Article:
A trend type may be set according to whether an increasing trend is desirable or not. For example, increasing profit is a desirable trend, while increasing defect rates is not. The trend type may be used in determining the KPI status to display and in setting and interpreting the KPI banding boundary values. The arrows displayed in the scorecard of FIG. 2 indicate how the numbers are moving this period compared to last. If in this period the number is greater than last period, the trend is up regardless of the trend type. Possible trend types may include: Increasing Is Better, Decreasing is Better, and On-Target is Better.

Weight is a positive integer used to qualify the relative value of a KPI in relation to other KPIs. It is used to calculate the aggregated scorecard value. For example, if an Objective in a scorecard has two KPIs, the first KPI has a weight of 1, and the second has a weight of 3 the second KPI is essentially three times more important than the first, and this weighted relationship is part of the calculation when the KPIs' values are rolled up to derive the values of their parent metric.

Other attributes may contain pointers to custom attributes that may be created for documentation purposes or used for various other aspects of the scorecard system such as creating different views in different graphical representations of the finished scorecard. Custom attributes may be created for any scorecard element and may be extended or customized by application developers or users for use in their own applications. They may be any of a number of types including text, numbers, percentages, dates, and hyperlinks.

One of the benefits f defining a scorecard is the ability to easily quantify and visualize performance in meeting organizational strategy. By providing a status at an overall scorecard level, and for each perspective, each objective or each KPI rollup, one may quickly identify where one might be off target. By utilizing the hierarchical scorecard definition along with KPI weightings, a status value is calculated at each level of the scorecard.

First column of the scorecard shows example top level metric 116 “Manufacturing” with its reporting KPIs 118 and 122 “Inventory” and “Assembly”. Second column 102 in the scorecard shows results for each measure from a previous measurement period. Third column 104 shows results for the same measures for the current measurement period. In one embodiment, the measurement period may include a month, a quarter, a tax year, a calendar year, and the like.

Fourth column 106 includes target values for specified KPIs on the scorecard. Target values may be retrieved from a database, entered by a user, and the like. Column 108 of the scorecard shows status indicators 120.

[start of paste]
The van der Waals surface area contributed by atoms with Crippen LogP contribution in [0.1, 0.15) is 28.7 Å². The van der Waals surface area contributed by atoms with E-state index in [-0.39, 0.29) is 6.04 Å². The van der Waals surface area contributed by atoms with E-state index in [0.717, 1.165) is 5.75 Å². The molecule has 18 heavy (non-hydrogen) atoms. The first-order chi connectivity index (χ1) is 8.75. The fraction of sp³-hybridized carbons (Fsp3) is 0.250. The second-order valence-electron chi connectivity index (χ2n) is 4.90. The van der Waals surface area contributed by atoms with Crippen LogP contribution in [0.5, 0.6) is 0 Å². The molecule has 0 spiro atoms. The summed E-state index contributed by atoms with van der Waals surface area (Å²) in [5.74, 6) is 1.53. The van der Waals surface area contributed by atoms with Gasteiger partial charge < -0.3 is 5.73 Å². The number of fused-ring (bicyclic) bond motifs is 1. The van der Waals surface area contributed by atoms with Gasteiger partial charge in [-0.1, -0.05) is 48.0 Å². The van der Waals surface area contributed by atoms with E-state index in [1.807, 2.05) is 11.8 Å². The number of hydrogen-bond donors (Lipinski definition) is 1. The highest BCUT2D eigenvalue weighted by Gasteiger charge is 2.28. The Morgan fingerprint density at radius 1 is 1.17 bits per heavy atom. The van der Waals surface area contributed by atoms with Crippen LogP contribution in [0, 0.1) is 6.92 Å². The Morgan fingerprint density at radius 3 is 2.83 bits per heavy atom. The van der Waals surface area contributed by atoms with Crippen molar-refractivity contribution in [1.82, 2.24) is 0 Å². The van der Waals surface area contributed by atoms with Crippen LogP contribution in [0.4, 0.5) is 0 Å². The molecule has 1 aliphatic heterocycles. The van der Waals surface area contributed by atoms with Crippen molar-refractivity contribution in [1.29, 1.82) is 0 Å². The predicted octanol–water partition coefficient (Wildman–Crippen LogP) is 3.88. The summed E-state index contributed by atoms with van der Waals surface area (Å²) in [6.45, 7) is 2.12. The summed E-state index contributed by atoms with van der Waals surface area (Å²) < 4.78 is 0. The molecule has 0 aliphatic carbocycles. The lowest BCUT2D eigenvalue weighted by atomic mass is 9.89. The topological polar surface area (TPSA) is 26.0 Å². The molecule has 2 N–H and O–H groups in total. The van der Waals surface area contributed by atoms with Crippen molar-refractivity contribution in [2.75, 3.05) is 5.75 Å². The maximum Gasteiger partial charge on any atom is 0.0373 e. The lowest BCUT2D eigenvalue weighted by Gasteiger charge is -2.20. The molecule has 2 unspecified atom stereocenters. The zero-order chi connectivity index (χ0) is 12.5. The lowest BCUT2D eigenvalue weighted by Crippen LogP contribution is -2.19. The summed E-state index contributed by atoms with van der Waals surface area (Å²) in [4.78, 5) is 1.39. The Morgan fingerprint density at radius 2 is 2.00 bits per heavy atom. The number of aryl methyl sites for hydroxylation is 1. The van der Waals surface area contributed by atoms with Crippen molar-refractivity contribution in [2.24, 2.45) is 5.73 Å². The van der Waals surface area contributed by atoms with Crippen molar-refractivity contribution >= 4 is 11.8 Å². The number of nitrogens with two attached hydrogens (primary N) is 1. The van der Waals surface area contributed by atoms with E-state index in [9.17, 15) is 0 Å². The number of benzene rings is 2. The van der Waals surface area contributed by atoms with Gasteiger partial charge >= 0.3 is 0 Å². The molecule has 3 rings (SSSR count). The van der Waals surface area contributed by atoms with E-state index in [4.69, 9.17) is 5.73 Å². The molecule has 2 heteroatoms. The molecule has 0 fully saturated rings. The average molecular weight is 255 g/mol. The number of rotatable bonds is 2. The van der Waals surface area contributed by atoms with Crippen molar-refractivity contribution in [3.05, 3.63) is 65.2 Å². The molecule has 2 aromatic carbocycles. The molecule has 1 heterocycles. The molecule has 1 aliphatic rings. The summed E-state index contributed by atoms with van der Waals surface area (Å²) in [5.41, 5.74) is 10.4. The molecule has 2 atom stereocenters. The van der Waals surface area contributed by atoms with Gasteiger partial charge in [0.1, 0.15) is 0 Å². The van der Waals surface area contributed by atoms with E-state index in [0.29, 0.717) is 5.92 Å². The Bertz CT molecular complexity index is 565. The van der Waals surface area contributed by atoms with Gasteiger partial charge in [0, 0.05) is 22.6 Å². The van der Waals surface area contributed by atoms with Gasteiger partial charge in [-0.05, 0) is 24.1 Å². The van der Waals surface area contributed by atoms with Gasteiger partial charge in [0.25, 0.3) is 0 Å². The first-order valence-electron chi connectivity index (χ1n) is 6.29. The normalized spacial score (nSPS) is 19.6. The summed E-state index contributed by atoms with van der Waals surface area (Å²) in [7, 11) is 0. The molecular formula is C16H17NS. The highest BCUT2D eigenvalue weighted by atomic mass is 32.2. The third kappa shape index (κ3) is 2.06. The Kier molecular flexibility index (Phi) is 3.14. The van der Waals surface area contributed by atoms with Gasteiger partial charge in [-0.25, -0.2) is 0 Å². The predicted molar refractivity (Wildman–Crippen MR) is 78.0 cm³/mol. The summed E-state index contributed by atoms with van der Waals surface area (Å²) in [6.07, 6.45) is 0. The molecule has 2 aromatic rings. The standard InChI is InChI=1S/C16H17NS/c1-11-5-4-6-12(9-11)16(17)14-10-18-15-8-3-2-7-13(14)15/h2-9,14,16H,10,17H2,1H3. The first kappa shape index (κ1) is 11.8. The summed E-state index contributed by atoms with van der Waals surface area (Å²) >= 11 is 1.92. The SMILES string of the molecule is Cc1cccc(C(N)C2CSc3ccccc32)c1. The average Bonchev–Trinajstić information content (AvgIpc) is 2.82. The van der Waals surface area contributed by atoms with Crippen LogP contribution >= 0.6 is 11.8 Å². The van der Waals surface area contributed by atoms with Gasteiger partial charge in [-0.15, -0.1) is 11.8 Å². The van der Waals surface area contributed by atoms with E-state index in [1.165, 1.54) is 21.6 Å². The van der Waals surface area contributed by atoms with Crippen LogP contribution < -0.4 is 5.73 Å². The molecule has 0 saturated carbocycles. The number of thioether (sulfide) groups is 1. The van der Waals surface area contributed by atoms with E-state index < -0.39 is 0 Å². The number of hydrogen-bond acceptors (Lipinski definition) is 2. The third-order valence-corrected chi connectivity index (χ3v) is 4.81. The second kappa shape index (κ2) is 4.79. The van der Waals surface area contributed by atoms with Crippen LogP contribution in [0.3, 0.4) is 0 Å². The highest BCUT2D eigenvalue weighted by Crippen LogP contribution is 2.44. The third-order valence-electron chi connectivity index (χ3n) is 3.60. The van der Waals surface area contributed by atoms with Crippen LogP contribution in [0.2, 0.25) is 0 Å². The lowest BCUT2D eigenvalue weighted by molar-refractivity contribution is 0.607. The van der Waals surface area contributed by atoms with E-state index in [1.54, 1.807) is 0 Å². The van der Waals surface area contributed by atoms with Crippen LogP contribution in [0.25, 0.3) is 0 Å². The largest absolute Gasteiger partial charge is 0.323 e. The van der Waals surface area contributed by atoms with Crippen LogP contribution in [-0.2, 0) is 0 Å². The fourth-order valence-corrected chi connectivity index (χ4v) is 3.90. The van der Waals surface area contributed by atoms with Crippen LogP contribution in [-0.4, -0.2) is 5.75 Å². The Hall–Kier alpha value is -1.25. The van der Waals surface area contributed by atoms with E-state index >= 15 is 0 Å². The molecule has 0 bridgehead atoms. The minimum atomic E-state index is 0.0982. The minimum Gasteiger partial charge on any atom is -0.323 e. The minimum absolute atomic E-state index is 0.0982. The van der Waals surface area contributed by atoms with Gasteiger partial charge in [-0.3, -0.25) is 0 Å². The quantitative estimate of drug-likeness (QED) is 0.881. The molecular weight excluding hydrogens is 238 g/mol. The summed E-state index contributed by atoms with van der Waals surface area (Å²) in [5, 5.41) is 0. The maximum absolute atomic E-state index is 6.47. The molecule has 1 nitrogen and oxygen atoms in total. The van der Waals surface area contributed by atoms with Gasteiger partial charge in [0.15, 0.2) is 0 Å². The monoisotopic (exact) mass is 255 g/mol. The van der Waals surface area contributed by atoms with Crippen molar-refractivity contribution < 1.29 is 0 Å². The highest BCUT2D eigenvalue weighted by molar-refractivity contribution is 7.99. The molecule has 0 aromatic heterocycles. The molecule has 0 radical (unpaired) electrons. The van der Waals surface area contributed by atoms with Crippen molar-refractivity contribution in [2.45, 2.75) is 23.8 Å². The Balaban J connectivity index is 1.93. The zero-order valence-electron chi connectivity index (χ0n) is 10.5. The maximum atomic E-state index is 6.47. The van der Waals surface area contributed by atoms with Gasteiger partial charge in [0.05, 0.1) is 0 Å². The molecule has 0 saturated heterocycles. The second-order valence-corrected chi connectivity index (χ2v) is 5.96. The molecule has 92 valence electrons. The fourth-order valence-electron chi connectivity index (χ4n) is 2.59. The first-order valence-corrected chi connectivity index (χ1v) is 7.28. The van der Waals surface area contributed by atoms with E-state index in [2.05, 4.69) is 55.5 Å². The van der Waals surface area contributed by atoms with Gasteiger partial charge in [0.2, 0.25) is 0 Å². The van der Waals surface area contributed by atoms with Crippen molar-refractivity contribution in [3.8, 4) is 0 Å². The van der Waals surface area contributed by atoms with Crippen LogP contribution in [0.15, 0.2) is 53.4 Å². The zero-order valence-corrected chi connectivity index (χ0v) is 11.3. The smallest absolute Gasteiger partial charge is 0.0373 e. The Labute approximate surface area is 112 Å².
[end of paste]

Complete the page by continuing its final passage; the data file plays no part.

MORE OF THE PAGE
Status indicators 120 convey the state of the KPI. An indicator may have a predetermined number of levels. A traffic light is one of the most commonly used indicators. It represents a KPI with three-levels of results—Good, Neutral, and Bad. Traffic light indicators may be colored red, yellow, or green. In addition, each colored indicator may have its own unique shape. A KPI may have one stoplight indicator visible at any given time. Other types of indicators may also be employed to provide status feedback. For example, indicators with more than three levels may appear as a bar divided into sections, or bands. Column 112 includes trend type arrows as explained above under KPI attributes. Column 114 shows another KPI attribute, frequency.

FIG. 2 illustrates an example solution architecture for business objects using a client deployment platform. Client deployed applications provide an approach for rich client applications to be provided on a user's desktop by placing the application files on a web or file server accessible to the user and by providing the user with a link. When the user activates the link on a web page, in an e-mail, and the like (context-based launching) the application files are downloaded to the user's machine and executed.

When a new version of the application is deployed to the server, it may be automatically detected by connected clients, and the update can be downloaded and applied in a variety of ways based on optional deployment settings. According to some embodiments, applications may be deployed offline as well, making the application behave as if it had been installed on the local machine. To accomplish a trustworthy deployment model for users to be able to download and execute applications from centrally managed servers without requiring administrator privileges on the client machine, the application may be deployed in a safe manner that prevents them from interfering with or corrupting any other applications or data on the client. Applications deployed according to embodiments may be run in a secure execution context where permissions may be limited based on where the application is coming from or the trust assigned to the originator of that application.